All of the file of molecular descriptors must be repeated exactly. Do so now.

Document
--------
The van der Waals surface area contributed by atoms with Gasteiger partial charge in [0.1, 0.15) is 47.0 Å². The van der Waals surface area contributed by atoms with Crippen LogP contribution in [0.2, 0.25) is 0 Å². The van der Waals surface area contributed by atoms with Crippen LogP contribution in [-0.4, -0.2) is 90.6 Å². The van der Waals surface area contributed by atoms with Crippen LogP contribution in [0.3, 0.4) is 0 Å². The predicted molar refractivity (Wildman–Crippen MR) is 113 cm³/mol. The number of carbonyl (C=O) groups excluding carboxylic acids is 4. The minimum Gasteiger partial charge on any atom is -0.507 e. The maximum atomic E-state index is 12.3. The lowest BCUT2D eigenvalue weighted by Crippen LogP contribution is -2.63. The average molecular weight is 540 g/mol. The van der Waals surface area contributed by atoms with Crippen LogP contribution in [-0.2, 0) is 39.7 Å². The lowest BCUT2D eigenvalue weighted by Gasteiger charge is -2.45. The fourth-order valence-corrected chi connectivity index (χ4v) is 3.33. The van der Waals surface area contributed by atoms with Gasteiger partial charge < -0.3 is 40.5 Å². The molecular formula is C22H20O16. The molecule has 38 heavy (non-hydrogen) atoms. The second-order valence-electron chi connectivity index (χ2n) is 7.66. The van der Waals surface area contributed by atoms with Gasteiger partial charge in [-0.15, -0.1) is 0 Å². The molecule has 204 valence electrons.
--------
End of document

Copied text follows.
The van der Waals surface area contributed by atoms with Gasteiger partial charge in [0.1, 0.15) is 47.0 Å². The van der Waals surface area contributed by atoms with Crippen LogP contribution in [0.2, 0.25) is 0 Å². The van der Waals surface area contributed by atoms with Crippen LogP contribution in [-0.4, -0.2) is 90.6 Å². The van der Waals surface area contributed by atoms with Crippen LogP contribution in [0.3, 0.4) is 0 Å². The predicted molar refractivity (Wildman–Crippen MR) is 113 cm³/mol. The number of carbonyl (C=O) groups excluding carboxylic acids is 4. The minimum Gasteiger partial charge on any atom is -0.507 e. The maximum atomic E-state index is 12.3. The lowest BCUT2D eigenvalue weighted by Crippen LogP contribution is -2.63. The average molecular weight is 540 g/mol. The van der Waals surface area contributed by atoms with Crippen LogP contribution in [-0.2, 0) is 39.7 Å². The lowest BCUT2D eigenvalue weighted by Gasteiger charge is -2.45. The fourth-order valence-corrected chi connectivity index (χ4v) is 3.33. The van der Waals surface area contributed by atoms with Gasteiger partial charge < -0.3 is 40.5 Å². The molecular formula is C22H20O16. The molecule has 38 heavy (non-hydrogen) atoms. The second-order valence-electron chi connectivity index (χ2n) is 7.66. The van der Waals surface area contributed by atoms with Gasteiger partial charge in [-0.15, -0.1) is 0 Å². The molecule has 204 valence electrons.